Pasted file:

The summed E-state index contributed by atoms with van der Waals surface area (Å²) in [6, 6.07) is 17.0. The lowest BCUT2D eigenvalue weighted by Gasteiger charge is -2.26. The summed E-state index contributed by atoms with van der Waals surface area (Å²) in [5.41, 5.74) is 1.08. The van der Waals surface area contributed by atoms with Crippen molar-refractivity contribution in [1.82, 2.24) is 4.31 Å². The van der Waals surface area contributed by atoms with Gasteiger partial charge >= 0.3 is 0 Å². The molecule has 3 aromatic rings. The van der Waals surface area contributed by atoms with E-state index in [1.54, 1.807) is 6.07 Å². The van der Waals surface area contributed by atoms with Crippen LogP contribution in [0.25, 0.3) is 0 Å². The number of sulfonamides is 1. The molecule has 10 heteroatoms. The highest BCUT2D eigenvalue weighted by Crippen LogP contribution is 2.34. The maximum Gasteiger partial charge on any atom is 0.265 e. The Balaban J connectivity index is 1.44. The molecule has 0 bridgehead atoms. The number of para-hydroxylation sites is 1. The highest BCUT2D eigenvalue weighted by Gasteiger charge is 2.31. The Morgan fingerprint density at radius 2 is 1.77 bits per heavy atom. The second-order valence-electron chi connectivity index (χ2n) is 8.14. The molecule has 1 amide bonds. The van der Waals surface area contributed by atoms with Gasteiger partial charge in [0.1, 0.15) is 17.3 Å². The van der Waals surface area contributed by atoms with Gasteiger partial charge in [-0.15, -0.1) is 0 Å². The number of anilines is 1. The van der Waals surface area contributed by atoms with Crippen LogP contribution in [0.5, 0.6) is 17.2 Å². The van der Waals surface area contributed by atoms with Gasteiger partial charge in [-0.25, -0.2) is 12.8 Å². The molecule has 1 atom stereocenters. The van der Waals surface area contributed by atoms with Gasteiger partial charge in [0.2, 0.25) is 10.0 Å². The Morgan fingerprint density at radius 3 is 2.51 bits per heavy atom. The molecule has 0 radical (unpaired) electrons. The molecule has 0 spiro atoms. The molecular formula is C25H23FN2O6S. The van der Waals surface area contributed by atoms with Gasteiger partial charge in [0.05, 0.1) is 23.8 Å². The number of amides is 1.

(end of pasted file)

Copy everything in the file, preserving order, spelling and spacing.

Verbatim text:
The summed E-state index contributed by atoms with van der Waals surface area (Å²) in [6, 6.07) is 17.0. The lowest BCUT2D eigenvalue weighted by Gasteiger charge is -2.26. The summed E-state index contributed by atoms with van der Waals surface area (Å²) in [5.41, 5.74) is 1.08. The van der Waals surface area contributed by atoms with Crippen molar-refractivity contribution in [1.82, 2.24) is 4.31 Å². The van der Waals surface area contributed by atoms with Gasteiger partial charge >= 0.3 is 0 Å². The molecule has 3 aromatic rings. The van der Waals surface area contributed by atoms with E-state index in [1.54, 1.807) is 6.07 Å². The van der Waals surface area contributed by atoms with Crippen LogP contribution in [0.25, 0.3) is 0 Å². The number of sulfonamides is 1. The molecule has 10 heteroatoms. The highest BCUT2D eigenvalue weighted by Crippen LogP contribution is 2.34. The maximum Gasteiger partial charge on any atom is 0.265 e. The Balaban J connectivity index is 1.44. The molecule has 0 bridgehead atoms. The number of para-hydroxylation sites is 1. The highest BCUT2D eigenvalue weighted by Gasteiger charge is 2.31. The Morgan fingerprint density at radius 2 is 1.77 bits per heavy atom. The second-order valence-electron chi connectivity index (χ2n) is 8.14. The molecule has 1 amide bonds. The van der Waals surface area contributed by atoms with Gasteiger partial charge in [0.1, 0.15) is 17.3 Å². The van der Waals surface area contributed by atoms with Gasteiger partial charge in [-0.15, -0.1) is 0 Å². The number of anilines is 1. The van der Waals surface area contributed by atoms with Crippen LogP contribution in [0.5, 0.6) is 17.2 Å². The van der Waals surface area contributed by atoms with Gasteiger partial charge in [-0.25, -0.2) is 12.8 Å². The molecule has 1 atom stereocenters. The van der Waals surface area contributed by atoms with Gasteiger partial charge in [0.2, 0.25) is 10.0 Å². The Morgan fingerprint density at radius 3 is 2.51 bits per heavy atom. The molecule has 0 radical (unpaired) electrons. The molecule has 0 spiro atoms. The molecular formula is C25H23FN2O6S. The van der Waals surface area contributed by atoms with Gasteiger partial charge in [0.05, 0.1) is 23.8 Å². The number of amides is 1.